BISMARCK, N.D. (AP) — The Army Corps of Engineers’ plan to close a Dakota Access pipeline protest camp that’s been around for more than six months isn’t likely to be the demise of on-the-ground opposition in North Dakota.
Wednesday’s deadline for the protesters to leave also may not spell the end of the heavy law enforcement presence near where the Dallas-based developer is finishing the last big section of the pipeline, which will carry oil from North Dakota through the Dakotas and Iowa to a shipping point in Illinois.
The protest camp is on federal land in southern North Dakota between the Standing Rock Sioux Reservation and the pipeline route. It has at times housed thousands of people, though it’s dwindled to just a couple of hundred as the pipeline battle has largely moved into the courts.
The Corps has told those who remain in the Oceti Sakowin camp that they need to leave by 2 p.m. Wednesday. Gov. Doug Burgum listed the same time and date in an emergency evacuation order last week.
Morton County sheriff’s spokeswoman Maxine Herr warned that there could be large-scale arrests at the camp, while insisting that is not want authorities want. Though law enforcement and state officials have said they won’t forcibly evict protesters, they have cited the coming threat of spring flooding as a safety issue that requires the camp to be cleared.
“We prefer to handle this in a more diplomatic, understanding way,” Herr said, adding that a transition center will be set up to help protesters who don’t have a place to go.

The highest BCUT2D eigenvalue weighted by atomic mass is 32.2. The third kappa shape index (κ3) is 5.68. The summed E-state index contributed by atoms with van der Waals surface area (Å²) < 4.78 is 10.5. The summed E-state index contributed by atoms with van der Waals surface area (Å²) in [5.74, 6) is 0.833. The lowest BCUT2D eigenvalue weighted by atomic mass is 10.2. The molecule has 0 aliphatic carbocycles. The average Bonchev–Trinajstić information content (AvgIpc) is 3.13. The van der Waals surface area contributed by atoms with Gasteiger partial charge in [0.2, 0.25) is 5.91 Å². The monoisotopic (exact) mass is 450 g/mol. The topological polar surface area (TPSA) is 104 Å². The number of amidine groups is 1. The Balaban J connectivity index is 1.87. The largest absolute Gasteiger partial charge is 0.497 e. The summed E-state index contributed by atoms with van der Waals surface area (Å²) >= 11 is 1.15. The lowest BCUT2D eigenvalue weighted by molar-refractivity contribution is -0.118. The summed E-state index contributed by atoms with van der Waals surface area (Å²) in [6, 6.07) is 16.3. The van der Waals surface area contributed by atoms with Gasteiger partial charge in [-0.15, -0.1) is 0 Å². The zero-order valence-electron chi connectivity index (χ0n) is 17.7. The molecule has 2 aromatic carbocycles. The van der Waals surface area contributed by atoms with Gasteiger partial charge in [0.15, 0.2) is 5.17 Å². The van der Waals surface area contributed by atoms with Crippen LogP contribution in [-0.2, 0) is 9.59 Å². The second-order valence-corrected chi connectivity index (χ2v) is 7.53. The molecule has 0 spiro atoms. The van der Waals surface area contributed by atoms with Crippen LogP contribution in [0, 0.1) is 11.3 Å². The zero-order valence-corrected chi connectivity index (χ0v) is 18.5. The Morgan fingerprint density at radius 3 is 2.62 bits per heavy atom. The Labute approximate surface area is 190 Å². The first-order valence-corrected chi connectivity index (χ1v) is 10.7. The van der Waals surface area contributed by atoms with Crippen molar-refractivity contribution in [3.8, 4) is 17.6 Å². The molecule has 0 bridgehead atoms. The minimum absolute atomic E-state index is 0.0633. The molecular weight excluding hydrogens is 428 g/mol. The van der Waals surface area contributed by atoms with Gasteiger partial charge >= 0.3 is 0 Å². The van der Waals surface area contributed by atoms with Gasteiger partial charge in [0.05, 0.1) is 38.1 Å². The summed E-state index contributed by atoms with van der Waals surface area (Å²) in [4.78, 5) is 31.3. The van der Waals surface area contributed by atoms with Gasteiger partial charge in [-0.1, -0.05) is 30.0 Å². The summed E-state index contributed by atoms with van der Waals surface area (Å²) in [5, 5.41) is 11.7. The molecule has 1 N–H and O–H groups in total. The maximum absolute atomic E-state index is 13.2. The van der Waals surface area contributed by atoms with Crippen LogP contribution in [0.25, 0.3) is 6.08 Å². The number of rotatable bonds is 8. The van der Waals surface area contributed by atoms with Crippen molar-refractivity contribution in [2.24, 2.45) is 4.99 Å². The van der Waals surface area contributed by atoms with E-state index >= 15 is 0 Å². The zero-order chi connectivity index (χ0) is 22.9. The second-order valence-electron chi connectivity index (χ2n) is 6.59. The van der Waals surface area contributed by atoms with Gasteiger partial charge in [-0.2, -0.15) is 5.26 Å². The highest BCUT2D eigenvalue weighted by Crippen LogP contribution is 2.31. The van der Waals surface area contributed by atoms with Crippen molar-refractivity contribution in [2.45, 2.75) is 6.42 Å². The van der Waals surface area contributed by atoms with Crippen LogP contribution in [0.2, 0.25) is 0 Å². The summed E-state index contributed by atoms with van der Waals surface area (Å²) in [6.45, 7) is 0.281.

Some protesters plan to move, but some are ready to go to jail and “will engage in peaceful, civil resistance … holding hands, standing in prayer,” said American Indian activist Chase Iron Eyes.
Morton County sheriff’s deputies can arrest people who won’t leave. Army Corps rangers can’t make arrests, but they can write citations for various offenses including trespassing that carry a maximum punishment of a $5,000 fine or six months in jail, Corps Capt. Ryan Hignight said.
More than 700 protest-related arrests have occurred since August, though activity has recently waned.
While some in the camp feel “under threat” by Wednesday’s deadline, most are focusing on moving off federal land and away from the flood plain, said Phyllis Young, one of the camp leaders.
“The camps will continue,” she said. “Freedom is in our DNA, and we have no choice but to continue the struggle.”
Other camps are popping up on private land in the area, including one the Cheyenne River Sioux has set up about a mile from the Oceti Sakowin camp.
“A lot of our people want to be here and pray for our future,” tribal Chairman Harold Frazier said.
Once the main camp is cleared of people, the cleanup of trash and debris that’s being coordinated by the tribal, state and federal governments will continue. More than 1,000 tons of waste had been removed by contractors as of early Tuesday, though dozens of semi-permanent structures remained, according to Herr. Dozens of abandoned vehicles also remained, according to George Kuntz, vice president of the North Dakota Towing Association.
Law enforcement has maintained a staging area just north of the protest camp for months. With cleanup continuing, construction ongoing and protesters still in the area, it’s unclear when the operations center will be shut down.
“That will be a tactical decision,” said Mike Nowatzki, a spokesman for Gov. Burgum.